Monterey starts with a world in flames and closes at a graveside. In between, The Milk Carton Kids take us on a road trip across a dream - perhaps a nightmare - through an America of blood and fire that is at once recognizably the land of our forefathers, and the product of our own making.
Monterey is The Milk Carton Kids’ third album and the follow-up to their 2013 breakthrough The Ash & Clay. Kenneth Pattengale and Joey Ryan wrote and recorded Monterey not in studios but on stages - those concert halls, churches, and theaters across North America that have always coaxed the band’s most uninhibited expressions. Stealing minutes in the odd, uncertain lulls the road always seems to offer; recording in daytime hours on stages which would transform hours later into those familiar backdrops for their celebrated live performances; recording alone through the night in Nashville’s historic Downtown Presbyterian Church — their methodology in making Monterey allowed The Milk Carton Kids, finally, to perform for the record with the same fearlessness and spontaneity usually only achieved in live concert. Within the lyrics as well, this new album dwells in contradiction, as it chronicles the constantly moving tug-of-war between the freighted, immutable past and a tentative, uncertain future. This is a duo that feels comfortable in juxtaposition, creating their harmony from the friction at the intersection of opposites.
The two years since the release of The Ash & Clay have been significant ones for the group, with recognition including a Grammy nomination for Best Folk Album and winning Group of the Year at the 2014 Americana Music Awards. While some of their awards reference specific genres, the duo quickly transcends those tags with clear inflections of jazz, classical, even the dark lyricism of modern “alternative,” all broadening their appeal. The typical audience at a Milk Carton Kids concert ranges from 14 to 84. Sources as varied as Sara Bareilles and Garrison Keillor have cited the growing importance of the duo’s contribution, with the latter declaring them to be “absolute geniuses in close-harmony.” The political undertones in The Ash & Clay led musician and activist Billy Bragg to declare it his favorite album of 2013. When they rehearsed for T Bone and the Coen Brothers in the concert documentary Another Day/Another Time, Marcus Mumford cried on Chris Thile’s shoulder. At their second standout performance at Newport Folk Festival in as many years, Jack White made sure to listen from side stage. This past year, The Milk Carton Kids were asked to pay tribute to Johnny Cash and Emmylou Harris — Cash on the Joe Henry-produced remake of “Bitter Tears,” and Harris with their standing ovation performance at the tribute concert “The Life & Songs of Emmylou Harris,” among luminaries including Kris Kristofferson, Mavis Staples, Alison Kraus, Iron & Wine, and Harris herself. If Cash and Harris taught us that American music is meant to be taken at its expansive word, without confines or borders, The Milk Carton Kids appear to have taken the lesson to heart.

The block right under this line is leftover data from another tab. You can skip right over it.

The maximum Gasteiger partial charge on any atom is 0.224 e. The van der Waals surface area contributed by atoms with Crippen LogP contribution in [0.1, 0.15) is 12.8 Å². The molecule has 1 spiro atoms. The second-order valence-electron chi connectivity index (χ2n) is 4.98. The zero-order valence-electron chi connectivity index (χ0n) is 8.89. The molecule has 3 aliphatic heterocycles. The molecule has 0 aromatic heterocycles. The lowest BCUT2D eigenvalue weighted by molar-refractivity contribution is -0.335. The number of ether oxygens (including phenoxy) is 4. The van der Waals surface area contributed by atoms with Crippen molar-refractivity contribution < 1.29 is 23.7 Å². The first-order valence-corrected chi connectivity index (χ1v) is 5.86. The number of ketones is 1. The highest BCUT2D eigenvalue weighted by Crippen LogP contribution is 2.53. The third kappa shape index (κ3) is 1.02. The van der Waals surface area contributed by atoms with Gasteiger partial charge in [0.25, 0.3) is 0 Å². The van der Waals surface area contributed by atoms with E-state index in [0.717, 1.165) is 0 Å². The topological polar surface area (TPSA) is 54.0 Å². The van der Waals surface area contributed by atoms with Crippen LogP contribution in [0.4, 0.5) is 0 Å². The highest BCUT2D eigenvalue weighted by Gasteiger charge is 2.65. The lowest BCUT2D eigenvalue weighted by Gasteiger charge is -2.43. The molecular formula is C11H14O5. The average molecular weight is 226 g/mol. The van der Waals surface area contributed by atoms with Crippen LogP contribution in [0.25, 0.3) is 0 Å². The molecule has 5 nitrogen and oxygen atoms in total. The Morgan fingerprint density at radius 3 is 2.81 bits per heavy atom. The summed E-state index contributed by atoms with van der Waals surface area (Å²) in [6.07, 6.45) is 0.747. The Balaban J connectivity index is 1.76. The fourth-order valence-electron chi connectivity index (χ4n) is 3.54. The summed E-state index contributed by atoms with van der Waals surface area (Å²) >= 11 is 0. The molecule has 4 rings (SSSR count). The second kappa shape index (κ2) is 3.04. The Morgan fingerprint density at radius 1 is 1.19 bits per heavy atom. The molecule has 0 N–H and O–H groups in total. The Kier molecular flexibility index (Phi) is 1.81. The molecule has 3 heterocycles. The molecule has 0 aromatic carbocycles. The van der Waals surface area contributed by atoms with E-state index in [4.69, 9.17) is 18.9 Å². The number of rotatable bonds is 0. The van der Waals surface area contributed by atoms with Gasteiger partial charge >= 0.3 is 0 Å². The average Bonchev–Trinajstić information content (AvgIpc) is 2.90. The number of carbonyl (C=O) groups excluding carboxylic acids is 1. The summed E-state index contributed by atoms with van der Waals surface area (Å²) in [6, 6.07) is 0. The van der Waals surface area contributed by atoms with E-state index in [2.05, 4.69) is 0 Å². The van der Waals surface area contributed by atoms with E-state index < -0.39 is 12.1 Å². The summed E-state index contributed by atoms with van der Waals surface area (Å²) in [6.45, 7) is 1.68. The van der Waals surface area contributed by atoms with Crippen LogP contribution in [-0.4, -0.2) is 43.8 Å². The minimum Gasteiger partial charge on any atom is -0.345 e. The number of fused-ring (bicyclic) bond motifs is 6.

Sitting with Pattengale and Ryan to talk about the making of Monterey is like listening in on an old married couple who have reached the stage wherein they finish each other’s sentences, especially when they’re disagreeing. As both freely admit, they have very different approaches to songwriting: Joey the hyper-rational crafter of line and image, Kenneth the intuitive collector of found phrases and subconscious meaning, an inheritor of the surrealist cut-up method employed by modernists from Burroughs to Bowie. On the road, sitting around after shows in green rooms and hallways, these two opposites committed themselves to finishing and editing each other’s songs, Ryan catching surprising resonances in Pattengale’s imagist lyrics, Pattengale adding a sudden swerve to Ryan’s narratives. The results are a batch of songs where, for the first time in the band’s career, friends and family cannot tell who wrote what. In a profound way, Monterey is the album where Pattengale and Ryan achieve their singularity, embracing the harmony of their differences. “It’s a strange alchemy, when it works,” murmurs Ryan.